Identity Theft

How Your Celebrity Obsession Could Get You Hacked

Advertiser Disclosure Comments 0 Comments

Searching the Internet for the rich and famous can lead even the most casual pop culture enthusiast into the depths of technology hell. Cybercriminals feast on the starstruck by planting malware among the search results for popular actors, musicians, politicians, comedians and athletes.

That’s not to say people shouldn’t keep up with their favorite stars. Rather, one should recognize the risks in order to avoid getting hacked and having personal or financial information compromised. (Which in turn could lead to identity theft and some nasty marks on a credit report.)

The technology security company McAfee released its 2013 list of the most dangerous celebrities to research online, and actress Lily Collins took the No. 1 spot. Searching for pictures and downloads of Collins, daughter of musician Phil Collins, includes a 14.5% chance of landing on pages with spam, spyware, viruses or other malware.

Collins, who stars in “The Mortal Instruments: City of Bones,” replaced last year’s No. 1 Emma Watson, who is no longer in the top 10. Only one male, Jon Hamm of “Mad Men,” made the list.

The Riskiest Celebrity Searches

Based on McAfee’s research, searching for these celebrities puts users at the most risk:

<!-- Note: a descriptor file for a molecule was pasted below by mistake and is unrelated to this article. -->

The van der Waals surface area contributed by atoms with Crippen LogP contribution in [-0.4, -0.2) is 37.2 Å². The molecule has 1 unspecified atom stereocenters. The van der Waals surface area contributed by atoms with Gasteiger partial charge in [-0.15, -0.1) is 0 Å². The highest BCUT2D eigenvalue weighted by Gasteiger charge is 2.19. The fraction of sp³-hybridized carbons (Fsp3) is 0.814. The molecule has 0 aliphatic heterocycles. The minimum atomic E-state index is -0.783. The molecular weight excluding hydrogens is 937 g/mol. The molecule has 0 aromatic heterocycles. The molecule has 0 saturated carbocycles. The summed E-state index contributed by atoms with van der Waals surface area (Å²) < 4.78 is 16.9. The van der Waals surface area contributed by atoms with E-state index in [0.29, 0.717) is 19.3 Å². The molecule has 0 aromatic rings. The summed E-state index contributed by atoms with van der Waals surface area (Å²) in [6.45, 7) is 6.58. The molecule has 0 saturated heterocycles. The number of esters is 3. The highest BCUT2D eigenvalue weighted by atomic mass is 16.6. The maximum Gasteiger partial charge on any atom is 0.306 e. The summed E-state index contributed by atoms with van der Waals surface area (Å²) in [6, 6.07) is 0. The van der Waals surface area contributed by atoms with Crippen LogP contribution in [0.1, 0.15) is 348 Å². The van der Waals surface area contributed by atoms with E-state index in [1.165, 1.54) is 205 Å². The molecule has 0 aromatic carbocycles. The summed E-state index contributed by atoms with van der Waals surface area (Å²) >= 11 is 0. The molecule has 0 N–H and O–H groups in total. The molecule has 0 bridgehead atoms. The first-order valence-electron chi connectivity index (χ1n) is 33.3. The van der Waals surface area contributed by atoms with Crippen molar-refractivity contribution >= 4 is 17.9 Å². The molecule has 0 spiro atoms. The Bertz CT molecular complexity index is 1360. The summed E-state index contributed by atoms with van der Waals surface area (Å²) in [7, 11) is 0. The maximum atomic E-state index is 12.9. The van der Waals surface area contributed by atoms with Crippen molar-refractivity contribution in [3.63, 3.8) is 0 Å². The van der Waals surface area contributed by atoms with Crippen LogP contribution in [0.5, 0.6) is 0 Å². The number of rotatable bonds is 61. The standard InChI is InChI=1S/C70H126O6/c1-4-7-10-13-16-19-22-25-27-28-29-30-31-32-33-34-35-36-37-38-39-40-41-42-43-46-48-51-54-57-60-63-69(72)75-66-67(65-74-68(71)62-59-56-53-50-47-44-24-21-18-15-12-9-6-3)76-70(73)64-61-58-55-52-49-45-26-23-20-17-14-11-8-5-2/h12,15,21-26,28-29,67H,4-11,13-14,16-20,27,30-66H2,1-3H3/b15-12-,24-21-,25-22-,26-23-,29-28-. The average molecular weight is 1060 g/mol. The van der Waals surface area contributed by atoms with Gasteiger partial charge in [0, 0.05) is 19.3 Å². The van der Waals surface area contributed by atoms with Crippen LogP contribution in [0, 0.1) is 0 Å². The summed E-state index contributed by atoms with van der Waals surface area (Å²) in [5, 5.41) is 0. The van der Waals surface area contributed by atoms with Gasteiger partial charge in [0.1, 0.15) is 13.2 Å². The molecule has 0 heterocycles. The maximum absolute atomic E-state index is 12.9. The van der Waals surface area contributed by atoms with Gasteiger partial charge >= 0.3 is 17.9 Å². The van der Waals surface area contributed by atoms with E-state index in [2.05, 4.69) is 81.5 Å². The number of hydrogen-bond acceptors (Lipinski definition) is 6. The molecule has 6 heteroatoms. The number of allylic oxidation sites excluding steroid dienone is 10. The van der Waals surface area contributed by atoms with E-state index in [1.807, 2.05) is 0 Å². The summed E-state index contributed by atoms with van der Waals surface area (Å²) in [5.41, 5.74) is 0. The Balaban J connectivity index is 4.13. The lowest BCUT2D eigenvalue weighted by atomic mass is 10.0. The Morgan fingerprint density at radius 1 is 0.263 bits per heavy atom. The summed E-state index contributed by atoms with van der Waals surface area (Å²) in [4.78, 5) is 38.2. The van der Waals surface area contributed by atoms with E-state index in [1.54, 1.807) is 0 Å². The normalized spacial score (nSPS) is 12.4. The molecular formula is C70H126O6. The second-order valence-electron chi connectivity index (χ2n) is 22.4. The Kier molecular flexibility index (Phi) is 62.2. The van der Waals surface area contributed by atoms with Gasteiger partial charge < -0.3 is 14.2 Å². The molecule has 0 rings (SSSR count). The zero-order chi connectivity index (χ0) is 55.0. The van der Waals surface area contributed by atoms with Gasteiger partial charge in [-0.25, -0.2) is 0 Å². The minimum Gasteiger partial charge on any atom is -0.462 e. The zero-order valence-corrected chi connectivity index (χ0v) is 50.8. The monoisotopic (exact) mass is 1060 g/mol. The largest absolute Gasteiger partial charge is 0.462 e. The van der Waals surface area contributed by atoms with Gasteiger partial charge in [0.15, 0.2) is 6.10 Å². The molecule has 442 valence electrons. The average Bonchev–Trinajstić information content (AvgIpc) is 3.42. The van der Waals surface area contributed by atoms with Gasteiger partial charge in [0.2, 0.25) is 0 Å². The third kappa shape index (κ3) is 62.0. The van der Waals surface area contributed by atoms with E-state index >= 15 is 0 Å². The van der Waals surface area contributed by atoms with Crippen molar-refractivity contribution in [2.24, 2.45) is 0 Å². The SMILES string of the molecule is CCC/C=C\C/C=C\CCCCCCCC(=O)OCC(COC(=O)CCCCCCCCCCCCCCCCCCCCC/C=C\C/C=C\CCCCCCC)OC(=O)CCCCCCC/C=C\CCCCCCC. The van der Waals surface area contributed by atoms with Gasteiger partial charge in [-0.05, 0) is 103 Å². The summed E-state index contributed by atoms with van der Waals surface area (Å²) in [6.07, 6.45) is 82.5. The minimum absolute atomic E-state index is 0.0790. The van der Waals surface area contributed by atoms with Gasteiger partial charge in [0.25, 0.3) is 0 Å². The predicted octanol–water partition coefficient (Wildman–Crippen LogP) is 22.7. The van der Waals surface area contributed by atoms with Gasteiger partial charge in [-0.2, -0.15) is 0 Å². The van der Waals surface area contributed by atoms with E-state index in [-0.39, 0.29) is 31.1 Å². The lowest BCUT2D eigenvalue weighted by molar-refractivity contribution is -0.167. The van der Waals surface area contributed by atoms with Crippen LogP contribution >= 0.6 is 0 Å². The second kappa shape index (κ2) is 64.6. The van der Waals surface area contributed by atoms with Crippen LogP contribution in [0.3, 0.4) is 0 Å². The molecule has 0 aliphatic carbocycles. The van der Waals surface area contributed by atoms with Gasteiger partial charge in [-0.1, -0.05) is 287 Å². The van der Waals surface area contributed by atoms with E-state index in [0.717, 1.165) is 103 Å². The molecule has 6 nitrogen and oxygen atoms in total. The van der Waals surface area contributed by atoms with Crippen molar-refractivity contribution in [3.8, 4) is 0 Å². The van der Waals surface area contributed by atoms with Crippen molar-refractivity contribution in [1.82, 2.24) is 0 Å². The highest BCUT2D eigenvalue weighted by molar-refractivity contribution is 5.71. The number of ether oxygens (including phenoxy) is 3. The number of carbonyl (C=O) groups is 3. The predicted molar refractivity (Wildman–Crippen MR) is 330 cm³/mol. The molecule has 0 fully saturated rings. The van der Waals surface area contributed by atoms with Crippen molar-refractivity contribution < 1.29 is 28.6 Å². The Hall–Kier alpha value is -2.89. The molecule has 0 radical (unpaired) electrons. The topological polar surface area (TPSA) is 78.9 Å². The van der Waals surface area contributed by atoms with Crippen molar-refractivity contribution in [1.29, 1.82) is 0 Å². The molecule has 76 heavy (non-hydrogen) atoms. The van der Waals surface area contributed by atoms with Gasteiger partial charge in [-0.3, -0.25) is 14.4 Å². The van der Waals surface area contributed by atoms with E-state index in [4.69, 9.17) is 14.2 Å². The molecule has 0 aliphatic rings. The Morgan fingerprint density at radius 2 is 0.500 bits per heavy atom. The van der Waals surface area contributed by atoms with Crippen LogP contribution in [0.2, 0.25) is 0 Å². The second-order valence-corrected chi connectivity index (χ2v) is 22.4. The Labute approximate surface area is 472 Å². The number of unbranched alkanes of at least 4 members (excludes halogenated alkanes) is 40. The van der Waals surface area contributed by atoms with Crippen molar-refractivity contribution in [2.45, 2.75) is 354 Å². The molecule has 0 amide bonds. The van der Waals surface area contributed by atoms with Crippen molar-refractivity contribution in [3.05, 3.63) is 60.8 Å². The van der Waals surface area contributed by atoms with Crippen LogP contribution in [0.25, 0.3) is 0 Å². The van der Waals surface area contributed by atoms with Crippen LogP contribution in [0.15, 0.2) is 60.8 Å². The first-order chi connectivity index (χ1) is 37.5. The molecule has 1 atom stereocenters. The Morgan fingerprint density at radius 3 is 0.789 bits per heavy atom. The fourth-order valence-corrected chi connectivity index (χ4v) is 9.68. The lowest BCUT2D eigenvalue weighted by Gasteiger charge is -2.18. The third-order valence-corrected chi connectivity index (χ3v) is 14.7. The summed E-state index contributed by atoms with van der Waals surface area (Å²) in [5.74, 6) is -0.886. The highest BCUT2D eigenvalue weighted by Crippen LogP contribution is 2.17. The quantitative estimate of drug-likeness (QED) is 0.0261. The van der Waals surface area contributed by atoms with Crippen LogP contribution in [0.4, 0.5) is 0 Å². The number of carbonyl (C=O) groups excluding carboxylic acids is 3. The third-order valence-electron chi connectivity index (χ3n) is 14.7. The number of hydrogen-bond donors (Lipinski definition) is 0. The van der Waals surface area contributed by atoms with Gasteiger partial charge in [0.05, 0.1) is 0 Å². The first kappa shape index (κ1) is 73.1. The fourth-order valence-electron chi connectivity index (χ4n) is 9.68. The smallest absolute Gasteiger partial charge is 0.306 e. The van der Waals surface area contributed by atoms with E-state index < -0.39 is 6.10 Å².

1. Lilly Collins, 14.5% chance of encountering malware
  2. Avril Lavigne, 12.7%
  3. Sandra Bullock, 10.8%
  4. Kathy Griffin, 10.6%
  5. Zoe Saldana, 10.5%
  6. Katy Perry, 10.4%
  7. Britney Spears, 10.1%
  8. Jon Hamm, 10%
  9. Adriana Lima, 9.9%
  10. Emma Roberts, 9.8%

One in five Americans have had an email or social media account compromised, which puts them at risk for identity theft. For those trying to keep up with the latest in Hollywood, McAfee advised Internet users to be suspicious of links to free content, exercise extra caution when searching hot topics and check the URL for misspellings, which may indicate a fake website set up by cybercriminals.

If you’re worried that your celebrity Internet searches have sent you into a cybertrap, you should check your computer for malicious software, as well as monitor your credit scores (using a free tool like Credit.com’s Credit Report Card), credit reports and financial statements regularly for signs of identity theft.

Image: Wikimedia Commons

Comments on articles and responses to those comments are not provided or commissioned by a bank advertiser. Responses have not been reviewed, approved or otherwise endorsed by a bank advertiser. It is not a bank advertiser's responsibility to ensure all posts and/or questions are answered.

Please note that our comments are moderated, so it may take a little time before you see them on the page. Thanks for your patience.

Certain credit cards and other financial products mentioned in this and other articles on Credit.com News & Advice may also be offered through Credit.com product pages, and Credit.com will be compensated if our users apply for and ultimately sign up for any of these cards or products. However, this relationship does not result in any preferential editorial treatment.